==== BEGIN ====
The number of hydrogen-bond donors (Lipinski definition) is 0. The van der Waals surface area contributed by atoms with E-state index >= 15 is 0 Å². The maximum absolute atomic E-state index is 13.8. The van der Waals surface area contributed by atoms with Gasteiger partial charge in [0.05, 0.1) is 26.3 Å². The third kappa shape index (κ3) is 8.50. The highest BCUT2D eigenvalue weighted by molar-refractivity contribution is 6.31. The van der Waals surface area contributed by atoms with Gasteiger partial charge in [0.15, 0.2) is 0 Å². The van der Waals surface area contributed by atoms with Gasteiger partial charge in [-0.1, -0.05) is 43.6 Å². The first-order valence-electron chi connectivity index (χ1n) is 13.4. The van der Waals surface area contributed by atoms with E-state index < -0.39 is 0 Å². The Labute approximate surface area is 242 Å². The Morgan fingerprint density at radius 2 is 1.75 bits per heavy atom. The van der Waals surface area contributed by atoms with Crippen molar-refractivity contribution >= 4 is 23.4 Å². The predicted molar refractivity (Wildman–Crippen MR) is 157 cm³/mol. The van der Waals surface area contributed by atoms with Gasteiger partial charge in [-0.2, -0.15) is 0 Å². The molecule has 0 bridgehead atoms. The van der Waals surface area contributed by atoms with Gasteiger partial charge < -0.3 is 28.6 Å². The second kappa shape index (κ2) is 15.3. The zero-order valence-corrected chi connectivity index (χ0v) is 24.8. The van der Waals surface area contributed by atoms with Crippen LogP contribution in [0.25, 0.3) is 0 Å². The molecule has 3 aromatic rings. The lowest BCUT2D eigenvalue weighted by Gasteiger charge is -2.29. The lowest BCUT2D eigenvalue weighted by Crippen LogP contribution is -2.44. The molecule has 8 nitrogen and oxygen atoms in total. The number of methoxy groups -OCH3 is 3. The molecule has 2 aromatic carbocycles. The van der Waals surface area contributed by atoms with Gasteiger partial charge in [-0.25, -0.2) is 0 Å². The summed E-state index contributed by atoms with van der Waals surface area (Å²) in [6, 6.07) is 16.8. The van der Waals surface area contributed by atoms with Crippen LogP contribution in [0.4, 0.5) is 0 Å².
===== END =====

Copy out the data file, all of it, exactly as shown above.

The number of hydrogen-bond donors (Lipinski definition) is 0. The van der Waals surface area contributed by atoms with E-state index >= 15 is 0 Å². The maximum absolute atomic E-state index is 13.8. The van der Waals surface area contributed by atoms with Gasteiger partial charge in [0.05, 0.1) is 26.3 Å². The third kappa shape index (κ3) is 8.50. The highest BCUT2D eigenvalue weighted by molar-refractivity contribution is 6.31. The van der Waals surface area contributed by atoms with Gasteiger partial charge in [0.15, 0.2) is 0 Å². The van der Waals surface area contributed by atoms with Gasteiger partial charge in [-0.1, -0.05) is 43.6 Å². The first-order valence-electron chi connectivity index (χ1n) is 13.4. The van der Waals surface area contributed by atoms with E-state index < -0.39 is 0 Å². The Labute approximate surface area is 242 Å². The Morgan fingerprint density at radius 2 is 1.75 bits per heavy atom. The van der Waals surface area contributed by atoms with Crippen molar-refractivity contribution >= 4 is 23.4 Å². The predicted molar refractivity (Wildman–Crippen MR) is 157 cm³/mol. The van der Waals surface area contributed by atoms with Gasteiger partial charge in [-0.2, -0.15) is 0 Å². The molecule has 0 bridgehead atoms. The van der Waals surface area contributed by atoms with Gasteiger partial charge < -0.3 is 28.6 Å². The second kappa shape index (κ2) is 15.3. The zero-order valence-corrected chi connectivity index (χ0v) is 24.8. The van der Waals surface area contributed by atoms with Crippen LogP contribution in [0.25, 0.3) is 0 Å². The molecule has 3 aromatic rings. The lowest BCUT2D eigenvalue weighted by Gasteiger charge is -2.29. The lowest BCUT2D eigenvalue weighted by Crippen LogP contribution is -2.44. The molecule has 8 nitrogen and oxygen atoms in total. The number of methoxy groups -OCH3 is 3. The molecule has 2 aromatic carbocycles. The van der Waals surface area contributed by atoms with Gasteiger partial charge in [-0.25, -0.2) is 0 Å². The summed E-state index contributed by atoms with van der Waals surface area (Å²) in [6, 6.07) is 16.8. The van der Waals surface area contributed by atoms with Crippen LogP contribution in [0.4, 0.5) is 0 Å².